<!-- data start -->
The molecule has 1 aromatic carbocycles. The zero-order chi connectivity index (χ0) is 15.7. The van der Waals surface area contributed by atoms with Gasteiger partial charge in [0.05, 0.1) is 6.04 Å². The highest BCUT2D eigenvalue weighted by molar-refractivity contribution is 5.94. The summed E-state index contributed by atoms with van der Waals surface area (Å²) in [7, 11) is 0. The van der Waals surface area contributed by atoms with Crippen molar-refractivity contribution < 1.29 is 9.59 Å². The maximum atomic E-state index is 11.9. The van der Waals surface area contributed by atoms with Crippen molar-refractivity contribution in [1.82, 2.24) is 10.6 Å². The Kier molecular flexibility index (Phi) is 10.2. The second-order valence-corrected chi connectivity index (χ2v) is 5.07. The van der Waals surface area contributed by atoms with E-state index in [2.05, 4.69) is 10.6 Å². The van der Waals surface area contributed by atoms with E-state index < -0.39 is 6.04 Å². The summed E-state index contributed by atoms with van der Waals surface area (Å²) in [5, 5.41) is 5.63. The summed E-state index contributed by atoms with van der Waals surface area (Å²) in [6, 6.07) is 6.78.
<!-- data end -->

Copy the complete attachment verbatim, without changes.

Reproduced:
The molecule has 1 aromatic carbocycles. The zero-order chi connectivity index (χ0) is 15.7. The van der Waals surface area contributed by atoms with Gasteiger partial charge in [0.05, 0.1) is 6.04 Å². The highest BCUT2D eigenvalue weighted by molar-refractivity contribution is 5.94. The summed E-state index contributed by atoms with van der Waals surface area (Å²) in [7, 11) is 0. The van der Waals surface area contributed by atoms with Crippen molar-refractivity contribution < 1.29 is 9.59 Å². The maximum atomic E-state index is 11.9. The van der Waals surface area contributed by atoms with Crippen molar-refractivity contribution in [1.82, 2.24) is 10.6 Å². The Kier molecular flexibility index (Phi) is 10.2. The second-order valence-corrected chi connectivity index (χ2v) is 5.07. The van der Waals surface area contributed by atoms with E-state index in [2.05, 4.69) is 10.6 Å². The van der Waals surface area contributed by atoms with E-state index < -0.39 is 6.04 Å². The summed E-state index contributed by atoms with van der Waals surface area (Å²) in [5, 5.41) is 5.63. The summed E-state index contributed by atoms with van der Waals surface area (Å²) in [6, 6.07) is 6.78.